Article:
From the English countryside to the Hart of Texas

Although born in Arizona, cozy author Stephanie Graves is thoroughly a Texan. She has lived in the Houston area most of her life and is a graduate of the University of Texas (with a degree in electrical engineering, which seems a strange background for the author of cozy mysteries). She married her high school sweetheart and is the mom of two nearly grown boys, all presumably Texan. Graves is a knitter and a voracious reader and—here’s the kicker—a self-described connoisseur of British mysteries.

As a transplanted Texan, I think there’s so much to write about Texas that I never think much about reading or writing British mysteries (with an apology to Agatha Christie). But Graves is drawn to the country that many see as the cradle of the traditional or cozy mystery (I’m not going to split hairs over those definitions).

She is the author of Olive Bright, Pigeoneer and A Valiant Deceit. These two Olive Bright novels are set in a small Hertfordshire village during World War II. With her fiancé off to fight the war, Olive hopes the British government will use her beloved racing pigeons to deliver messages. But instead of the government, she finds herself entangled in a highly covert spy operation—and a local murder. In the second book, Olive and her pigeons are conscripted into the war effort, and the fiancé has been replaced by a gruff Irish intelligence officer to whom she is attracted. But Olive is still dealing with murders and spy networks and working to keep her pigeons safe—and in this case preventing the devastation of Belgium.

Equally a fan of Agatha Christie and Jane Austen, Graves is also the author of four books written under the pseudonym Alyssa Goodnight: Austensibly Ordinary, Unladylike Pursuits, Austentatious, and Just Say Yes, romances with a dash of mystery that have been praised for their similarity to Austen’s original work. Goodnight even has her own web page—

For Texan Stephanie Graves, it’s all about England. She even writes like an English author, confessing she’d “quite fancy” a research trip to England and a chance to visit the royal pigeon lofts at Sandringham.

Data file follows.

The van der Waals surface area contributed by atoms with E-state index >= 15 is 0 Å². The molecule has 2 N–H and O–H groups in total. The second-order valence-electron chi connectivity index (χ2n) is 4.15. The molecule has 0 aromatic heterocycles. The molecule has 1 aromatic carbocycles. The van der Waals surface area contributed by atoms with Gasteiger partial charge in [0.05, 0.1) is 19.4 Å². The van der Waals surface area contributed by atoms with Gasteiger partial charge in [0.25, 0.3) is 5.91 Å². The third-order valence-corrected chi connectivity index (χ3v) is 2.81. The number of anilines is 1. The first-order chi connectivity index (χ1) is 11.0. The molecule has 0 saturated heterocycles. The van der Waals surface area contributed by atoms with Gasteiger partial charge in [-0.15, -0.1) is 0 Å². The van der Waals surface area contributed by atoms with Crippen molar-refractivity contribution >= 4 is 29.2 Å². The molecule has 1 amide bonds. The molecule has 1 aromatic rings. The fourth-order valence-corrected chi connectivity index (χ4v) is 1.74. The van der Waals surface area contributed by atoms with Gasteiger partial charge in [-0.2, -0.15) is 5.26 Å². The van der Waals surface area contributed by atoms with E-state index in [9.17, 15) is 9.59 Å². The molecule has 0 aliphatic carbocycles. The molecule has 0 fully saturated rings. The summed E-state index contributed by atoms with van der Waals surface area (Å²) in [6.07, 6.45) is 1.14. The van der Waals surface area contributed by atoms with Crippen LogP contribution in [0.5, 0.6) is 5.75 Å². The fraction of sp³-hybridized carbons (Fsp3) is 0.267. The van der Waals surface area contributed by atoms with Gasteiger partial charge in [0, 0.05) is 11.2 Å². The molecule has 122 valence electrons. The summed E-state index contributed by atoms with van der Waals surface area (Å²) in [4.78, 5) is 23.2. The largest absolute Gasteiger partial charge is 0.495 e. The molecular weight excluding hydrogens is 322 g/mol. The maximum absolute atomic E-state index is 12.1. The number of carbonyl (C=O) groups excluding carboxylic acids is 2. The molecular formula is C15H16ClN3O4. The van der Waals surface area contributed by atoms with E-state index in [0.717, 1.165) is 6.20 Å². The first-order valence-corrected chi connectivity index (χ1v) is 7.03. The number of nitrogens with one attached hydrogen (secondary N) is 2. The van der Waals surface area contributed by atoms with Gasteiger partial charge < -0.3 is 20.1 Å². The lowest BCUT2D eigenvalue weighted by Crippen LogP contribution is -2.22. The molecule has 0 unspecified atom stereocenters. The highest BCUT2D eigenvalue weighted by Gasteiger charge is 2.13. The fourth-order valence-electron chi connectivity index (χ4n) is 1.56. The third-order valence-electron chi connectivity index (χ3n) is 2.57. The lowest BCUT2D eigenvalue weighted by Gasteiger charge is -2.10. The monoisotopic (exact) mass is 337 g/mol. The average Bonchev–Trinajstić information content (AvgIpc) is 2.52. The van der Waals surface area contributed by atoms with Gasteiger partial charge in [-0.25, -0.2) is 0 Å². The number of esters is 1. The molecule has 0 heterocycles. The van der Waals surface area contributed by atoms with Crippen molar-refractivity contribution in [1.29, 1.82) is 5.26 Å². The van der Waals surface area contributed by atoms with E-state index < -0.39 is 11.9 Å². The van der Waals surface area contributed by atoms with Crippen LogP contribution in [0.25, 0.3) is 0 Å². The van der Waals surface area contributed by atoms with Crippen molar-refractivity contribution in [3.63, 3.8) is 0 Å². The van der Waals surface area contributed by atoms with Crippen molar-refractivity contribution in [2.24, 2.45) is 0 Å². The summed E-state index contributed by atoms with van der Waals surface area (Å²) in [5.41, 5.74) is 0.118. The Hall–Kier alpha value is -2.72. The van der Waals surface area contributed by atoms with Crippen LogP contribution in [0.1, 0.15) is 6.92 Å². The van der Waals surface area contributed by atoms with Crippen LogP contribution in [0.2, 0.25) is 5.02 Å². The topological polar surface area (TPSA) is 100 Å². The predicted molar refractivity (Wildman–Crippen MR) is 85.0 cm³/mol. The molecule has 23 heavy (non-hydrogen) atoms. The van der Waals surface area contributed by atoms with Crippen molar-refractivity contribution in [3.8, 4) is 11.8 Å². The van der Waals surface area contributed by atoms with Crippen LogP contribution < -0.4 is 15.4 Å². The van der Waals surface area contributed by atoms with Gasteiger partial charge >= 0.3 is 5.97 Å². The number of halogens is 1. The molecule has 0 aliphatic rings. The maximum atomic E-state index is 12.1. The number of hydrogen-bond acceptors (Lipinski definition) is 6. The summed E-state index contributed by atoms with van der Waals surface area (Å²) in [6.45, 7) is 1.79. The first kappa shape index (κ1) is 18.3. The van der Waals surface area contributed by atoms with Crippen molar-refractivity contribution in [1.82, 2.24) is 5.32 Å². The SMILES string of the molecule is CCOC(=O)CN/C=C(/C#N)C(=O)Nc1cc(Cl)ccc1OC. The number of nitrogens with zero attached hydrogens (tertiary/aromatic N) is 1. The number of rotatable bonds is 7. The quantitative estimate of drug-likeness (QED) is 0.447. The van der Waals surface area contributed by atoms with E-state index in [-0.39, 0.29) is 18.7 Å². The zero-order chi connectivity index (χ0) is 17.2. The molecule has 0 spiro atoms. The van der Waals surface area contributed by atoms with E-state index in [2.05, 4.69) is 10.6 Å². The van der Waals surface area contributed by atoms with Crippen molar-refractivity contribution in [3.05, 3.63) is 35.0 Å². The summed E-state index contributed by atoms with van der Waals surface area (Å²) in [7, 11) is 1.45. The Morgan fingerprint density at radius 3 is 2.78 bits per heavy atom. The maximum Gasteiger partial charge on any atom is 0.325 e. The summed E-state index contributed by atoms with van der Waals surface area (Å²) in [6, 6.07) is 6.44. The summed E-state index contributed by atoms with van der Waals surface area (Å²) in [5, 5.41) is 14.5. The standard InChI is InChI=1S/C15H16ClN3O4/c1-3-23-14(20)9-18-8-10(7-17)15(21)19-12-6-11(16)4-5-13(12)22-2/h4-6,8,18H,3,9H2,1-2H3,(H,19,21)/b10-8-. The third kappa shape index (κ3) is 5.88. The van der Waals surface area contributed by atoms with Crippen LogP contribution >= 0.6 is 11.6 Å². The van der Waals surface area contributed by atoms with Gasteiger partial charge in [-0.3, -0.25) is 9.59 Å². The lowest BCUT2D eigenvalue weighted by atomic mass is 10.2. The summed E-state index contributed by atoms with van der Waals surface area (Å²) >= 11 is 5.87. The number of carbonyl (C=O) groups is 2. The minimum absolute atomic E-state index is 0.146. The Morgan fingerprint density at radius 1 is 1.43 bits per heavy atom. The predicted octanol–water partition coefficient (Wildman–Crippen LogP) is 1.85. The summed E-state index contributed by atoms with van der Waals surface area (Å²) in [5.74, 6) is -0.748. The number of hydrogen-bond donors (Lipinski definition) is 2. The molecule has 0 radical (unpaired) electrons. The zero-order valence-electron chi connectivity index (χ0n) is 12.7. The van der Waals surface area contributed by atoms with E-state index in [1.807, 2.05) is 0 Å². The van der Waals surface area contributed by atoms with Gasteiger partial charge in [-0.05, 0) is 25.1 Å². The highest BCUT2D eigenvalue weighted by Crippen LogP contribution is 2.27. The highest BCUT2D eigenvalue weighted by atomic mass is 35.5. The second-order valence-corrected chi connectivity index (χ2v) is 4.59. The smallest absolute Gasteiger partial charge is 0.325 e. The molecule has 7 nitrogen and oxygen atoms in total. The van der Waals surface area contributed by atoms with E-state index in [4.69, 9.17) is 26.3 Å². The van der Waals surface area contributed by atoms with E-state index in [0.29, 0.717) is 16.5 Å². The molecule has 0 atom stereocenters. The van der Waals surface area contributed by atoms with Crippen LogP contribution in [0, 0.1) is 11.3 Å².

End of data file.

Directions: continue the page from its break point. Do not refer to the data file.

For Kaz Delaney, on the other hand, it’s all about Texas, as demonstrated by her new Hart of Texas Murder Mysteries. The first, A Bittersweet Murder, launched in March. It will be followed later this spring by Preserving the Evidence and Candy-Coated Conspiracy. In a twenty-five-year career, Delaney has written over seventy books for adults, teens, and young children. Every book has either humor or mystery—or both, so Delaney says it’s a mystery that it took her so long to get to the Hart of Texas cozy mysteries. Like many cozy authors, she grew up reading the Bobbsey Twins, Cherry Ames, and Trixie Belden books. She also read her grandmother’s romances on the sly because her mother disapproved. As an early teen, she discovered Agatha Christie and began a lifelong love of mystery.

For Delaney, the story itself must come first, and she has fun weaving a path between real clues and red herrings. But her real fascination is with the emotions that sometimes motivate ordinary people to commit crimes—love, greed, lust, jealousy, a desire for power.

Hart of Texas mysteries play on a familiar theme—the outlier status of a newcomer to the small, fictional Texas town of Airlie Falls. Dreams come true when amateur baker Rosie Hart receives a surprise inheritance of the Airlie Falls bakery, a gift from the late Miss Alice. But as the only outsider, Rosie is soon accused of murdering Miss Alice—and then the bodies begin to pile up. She must prove the murders are linked to a sixty-year-old cold case so she can get on with baking—and staying alive.

The second book, Preserving the Evidence, involves an unidentified body, a challenge to the mayor, missing money, and a group of socialites gathered at a mansion on the edge of town. Rosie must prove these odd things are all connected—before there’s another body. And in the third book, A Candy-Coated Conspiracy, Rosie’s new friends, the Percival sisters who run the Sweet Treat candy store, are shocked by the arrival of a nephew they’ve never known. But family is family—until he tears up their home looking for something and then is found dead. Even Rosie wonders if the sisters might be hiding something, but as more bodies turn up, she is determined to prove to police that the sisters are not guilty as suspected.

Rosie’s background as a baker is no accident. Delaney counts baking, reading and walking as her hobbies—and kayaking when she has the opportunity. Follow her on Twitter @KazDelaneyBooks. She’d love to hear from you.